Looking to north.

Posted on Apr 25, 2014

Things in the studio are looking up and I’m pretty darn pleased. Deadlines are a blessing. Stressful blessings.

Hank Dreams of Espresso (But He Knows He is a Bison) Sarah Regan Snavely

First there was the sculpture of the bison with pigeon on his back. Look there, all finished. With finished walnut base and everything!

Hank Dreams of Espresso... Sarah Regan Snavely

This is where we last saw Hank the Bison on this blog – in his unfired clay state. He rested comfortably on his side, spending his days slowing drying.

The finishing process was uneventful – save for my minor meltdown questioning my design choices. Well just the one design choice: What was I thinking when I decide to make a standing Bison with all that weight on those little legs? I had no plan for how I was going to fire this guy.

I figured it out.

So this is Hank dreams of Espresso (But Knows He is a Bison). Hank is on his way to an exhibit at the North Dakota Cowboy Hall of Fame.

Primitive bison Sarah Regan Snavely

The next deadline is the raku firing at Dickinson State University. This time I made a series of little bison. Two and a half inches long. Roughly.

The first firing – the bisque firing – will reach a different temperature than what I usually fire work. Will this make a difference?

I have big dreams for this herd to expand. More on that later.

Bison Sarah Regan Snavely

And then the possibility of an exhibit with other North Dakota artists arose. Short deadline, but I’m motivated by deadlines, right?

I can enter three works for the jurying process. The committee with pick one or two or all or none. Since it is a North Dakota show, I wanted work that had some connection to North Dakota. Sure there is that Custer-owned-Greyhounds thing, but I wanted something a little more specific.

I started a jackalope piece earlier this year. So I finished the antlers and rocks that make up the base. The jackalope piece is drying comfortably.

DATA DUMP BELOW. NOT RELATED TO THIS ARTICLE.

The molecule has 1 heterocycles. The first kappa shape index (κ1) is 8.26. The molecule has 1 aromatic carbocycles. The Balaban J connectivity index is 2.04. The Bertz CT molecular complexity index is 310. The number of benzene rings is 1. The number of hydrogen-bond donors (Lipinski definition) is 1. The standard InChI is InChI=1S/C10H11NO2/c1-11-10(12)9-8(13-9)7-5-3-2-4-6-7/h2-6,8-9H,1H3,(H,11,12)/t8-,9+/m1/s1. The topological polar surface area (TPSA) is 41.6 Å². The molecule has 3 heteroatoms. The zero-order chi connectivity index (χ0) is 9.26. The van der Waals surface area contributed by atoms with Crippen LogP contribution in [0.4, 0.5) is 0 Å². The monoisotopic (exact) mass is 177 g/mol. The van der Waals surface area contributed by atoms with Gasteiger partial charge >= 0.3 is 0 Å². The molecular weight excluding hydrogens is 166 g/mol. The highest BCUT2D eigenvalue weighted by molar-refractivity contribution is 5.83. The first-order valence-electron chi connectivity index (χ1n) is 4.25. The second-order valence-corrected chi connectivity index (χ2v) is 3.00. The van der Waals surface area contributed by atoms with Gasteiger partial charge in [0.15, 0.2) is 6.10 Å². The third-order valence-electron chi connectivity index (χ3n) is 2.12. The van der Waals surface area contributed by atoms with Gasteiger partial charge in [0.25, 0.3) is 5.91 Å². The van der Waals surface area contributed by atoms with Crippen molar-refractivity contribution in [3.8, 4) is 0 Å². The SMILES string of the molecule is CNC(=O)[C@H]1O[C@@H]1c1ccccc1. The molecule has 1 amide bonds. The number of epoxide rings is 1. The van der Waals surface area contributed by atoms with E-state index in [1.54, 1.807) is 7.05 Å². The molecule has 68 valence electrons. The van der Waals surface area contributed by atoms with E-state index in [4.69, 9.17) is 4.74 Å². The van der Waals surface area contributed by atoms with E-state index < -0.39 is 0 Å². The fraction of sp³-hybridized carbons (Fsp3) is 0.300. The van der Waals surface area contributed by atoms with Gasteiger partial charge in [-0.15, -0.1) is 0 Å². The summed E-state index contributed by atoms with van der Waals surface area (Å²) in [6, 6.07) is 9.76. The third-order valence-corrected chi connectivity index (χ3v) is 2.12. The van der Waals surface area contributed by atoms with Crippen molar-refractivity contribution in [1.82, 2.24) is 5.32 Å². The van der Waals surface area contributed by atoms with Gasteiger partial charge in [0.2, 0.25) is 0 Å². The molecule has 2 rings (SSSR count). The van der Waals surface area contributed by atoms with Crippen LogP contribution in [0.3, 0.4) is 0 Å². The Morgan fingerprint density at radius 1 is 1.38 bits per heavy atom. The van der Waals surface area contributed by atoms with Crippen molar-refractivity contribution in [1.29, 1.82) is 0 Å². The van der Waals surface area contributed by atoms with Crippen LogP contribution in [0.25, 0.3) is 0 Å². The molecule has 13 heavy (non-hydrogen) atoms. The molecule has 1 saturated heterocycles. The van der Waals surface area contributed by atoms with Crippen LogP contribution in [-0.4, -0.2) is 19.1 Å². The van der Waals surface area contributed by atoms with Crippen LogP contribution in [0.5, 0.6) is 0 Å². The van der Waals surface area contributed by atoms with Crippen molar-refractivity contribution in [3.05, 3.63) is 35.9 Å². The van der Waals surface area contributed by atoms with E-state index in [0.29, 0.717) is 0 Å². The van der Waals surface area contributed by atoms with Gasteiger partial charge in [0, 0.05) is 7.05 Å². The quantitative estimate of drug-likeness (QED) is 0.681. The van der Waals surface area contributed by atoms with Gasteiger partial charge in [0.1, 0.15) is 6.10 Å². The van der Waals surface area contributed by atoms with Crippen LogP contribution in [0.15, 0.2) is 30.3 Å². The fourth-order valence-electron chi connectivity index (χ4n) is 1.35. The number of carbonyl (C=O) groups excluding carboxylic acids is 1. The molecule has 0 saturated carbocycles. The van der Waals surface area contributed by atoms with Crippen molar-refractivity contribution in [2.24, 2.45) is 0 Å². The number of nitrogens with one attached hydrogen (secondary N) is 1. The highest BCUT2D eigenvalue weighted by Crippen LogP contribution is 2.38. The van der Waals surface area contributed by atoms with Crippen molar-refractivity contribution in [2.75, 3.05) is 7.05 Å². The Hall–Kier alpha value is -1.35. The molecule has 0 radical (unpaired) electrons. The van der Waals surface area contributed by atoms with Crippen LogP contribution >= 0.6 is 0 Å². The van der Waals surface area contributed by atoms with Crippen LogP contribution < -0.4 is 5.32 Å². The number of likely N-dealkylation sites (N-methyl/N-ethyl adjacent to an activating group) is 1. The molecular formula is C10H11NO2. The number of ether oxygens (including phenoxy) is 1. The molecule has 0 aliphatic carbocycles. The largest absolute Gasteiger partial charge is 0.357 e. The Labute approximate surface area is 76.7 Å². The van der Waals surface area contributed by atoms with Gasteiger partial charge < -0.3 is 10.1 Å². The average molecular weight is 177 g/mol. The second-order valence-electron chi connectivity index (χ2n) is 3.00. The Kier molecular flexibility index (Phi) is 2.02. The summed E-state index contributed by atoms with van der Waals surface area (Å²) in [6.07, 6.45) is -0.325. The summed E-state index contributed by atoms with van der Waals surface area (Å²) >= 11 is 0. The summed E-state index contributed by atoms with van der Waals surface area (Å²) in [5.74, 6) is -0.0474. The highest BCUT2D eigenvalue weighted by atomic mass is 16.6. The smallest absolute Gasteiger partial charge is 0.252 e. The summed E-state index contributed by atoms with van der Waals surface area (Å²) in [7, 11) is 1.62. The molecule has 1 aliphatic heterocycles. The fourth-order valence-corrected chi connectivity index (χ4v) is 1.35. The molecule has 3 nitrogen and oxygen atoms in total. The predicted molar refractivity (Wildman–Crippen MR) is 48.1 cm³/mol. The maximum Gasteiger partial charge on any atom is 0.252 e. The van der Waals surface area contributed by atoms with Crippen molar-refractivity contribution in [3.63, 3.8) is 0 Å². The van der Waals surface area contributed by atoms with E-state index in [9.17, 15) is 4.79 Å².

Also in the studio is a Pronghorn/Greyhound piece I began ages ago. It is both weird and requires hanging in a somewhat complex way. This might make display in the exhibition space impossible.

Then I started this big Bison. Big is relative. This time I thought about how I was going to fire him before I started construction. I wanted this piece to be as large as possible and still be fired in one piece in my kiln. The kiln shelf this work is sitting on in the photo above is 23″ in diameter.

Bison - Sarah Regan Snavely

I should buy a bigger kiln. To get the one I want I would have to spend around $7500. Or I could build one. Can only muse about this now. Must stay on task. Deadlines!

Now I wait for big bison to dry so he can be fired. Will that happen before the deadline for entry?


  1. Louise Gagné
    April 25, 2014

    I love your bisons, especially the bison with the pigeon. Very potent combination!

    Thank you!

  2. genjiscorner
    April 26, 2014

    Your bison look great. At first, when I saw the last picture, I thought you were going to leave Big Bison open, like a flower pot holder or something 🙂 If I didn’t have deadlines, nothing would get done.

    • Sarah Regan Snavely
      April 26, 2014

      While hollowing out the big bison I did think about making is a soup tureen! (Do people use soup tureens anymore?) 🙂

  3. Randi
    April 26, 2014

    Your bison are perfect!!!

  4. Yes I Know My Dogs Look Funny
    April 26, 2014

    Loving the bison! Of course greyhounds are best, but those are pretty darned cool bison to!


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